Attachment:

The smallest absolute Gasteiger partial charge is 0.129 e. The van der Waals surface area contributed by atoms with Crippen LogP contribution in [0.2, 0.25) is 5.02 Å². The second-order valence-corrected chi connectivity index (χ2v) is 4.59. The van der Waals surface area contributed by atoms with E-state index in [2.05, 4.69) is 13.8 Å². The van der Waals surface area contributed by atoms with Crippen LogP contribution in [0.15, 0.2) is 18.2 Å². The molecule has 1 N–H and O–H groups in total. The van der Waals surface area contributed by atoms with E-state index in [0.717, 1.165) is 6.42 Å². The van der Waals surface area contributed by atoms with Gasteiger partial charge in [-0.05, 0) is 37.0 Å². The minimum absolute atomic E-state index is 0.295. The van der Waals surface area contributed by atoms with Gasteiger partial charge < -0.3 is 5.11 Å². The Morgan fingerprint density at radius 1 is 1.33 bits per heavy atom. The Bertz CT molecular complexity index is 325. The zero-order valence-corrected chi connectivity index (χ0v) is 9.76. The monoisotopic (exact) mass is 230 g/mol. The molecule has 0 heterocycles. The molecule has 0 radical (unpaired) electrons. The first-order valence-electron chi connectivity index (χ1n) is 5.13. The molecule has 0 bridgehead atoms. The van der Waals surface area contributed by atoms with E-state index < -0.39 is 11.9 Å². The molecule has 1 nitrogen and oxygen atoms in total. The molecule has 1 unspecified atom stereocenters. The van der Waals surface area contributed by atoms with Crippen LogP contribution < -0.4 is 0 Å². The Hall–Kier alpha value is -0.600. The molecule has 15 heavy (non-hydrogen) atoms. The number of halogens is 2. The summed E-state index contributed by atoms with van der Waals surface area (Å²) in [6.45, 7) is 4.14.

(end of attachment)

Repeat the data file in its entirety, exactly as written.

The smallest absolute Gasteiger partial charge is 0.129 e. The van der Waals surface area contributed by atoms with Crippen LogP contribution in [0.2, 0.25) is 5.02 Å². The second-order valence-corrected chi connectivity index (χ2v) is 4.59. The van der Waals surface area contributed by atoms with E-state index in [2.05, 4.69) is 13.8 Å². The van der Waals surface area contributed by atoms with Crippen LogP contribution in [0.15, 0.2) is 18.2 Å². The molecule has 1 N–H and O–H groups in total. The van der Waals surface area contributed by atoms with E-state index in [0.717, 1.165) is 6.42 Å². The van der Waals surface area contributed by atoms with Gasteiger partial charge in [-0.05, 0) is 37.0 Å². The minimum absolute atomic E-state index is 0.295. The van der Waals surface area contributed by atoms with Gasteiger partial charge < -0.3 is 5.11 Å². The Morgan fingerprint density at radius 1 is 1.33 bits per heavy atom. The Bertz CT molecular complexity index is 325. The zero-order valence-corrected chi connectivity index (χ0v) is 9.76. The monoisotopic (exact) mass is 230 g/mol. The molecule has 0 heterocycles. The molecule has 0 radical (unpaired) electrons. The first-order valence-electron chi connectivity index (χ1n) is 5.13. The molecule has 0 bridgehead atoms. The van der Waals surface area contributed by atoms with E-state index < -0.39 is 11.9 Å². The molecule has 1 nitrogen and oxygen atoms in total. The molecule has 1 unspecified atom stereocenters. The van der Waals surface area contributed by atoms with Crippen LogP contribution < -0.4 is 0 Å². The Hall–Kier alpha value is -0.600. The molecule has 15 heavy (non-hydrogen) atoms. The number of halogens is 2. The summed E-state index contributed by atoms with van der Waals surface area (Å²) in [6.45, 7) is 4.14.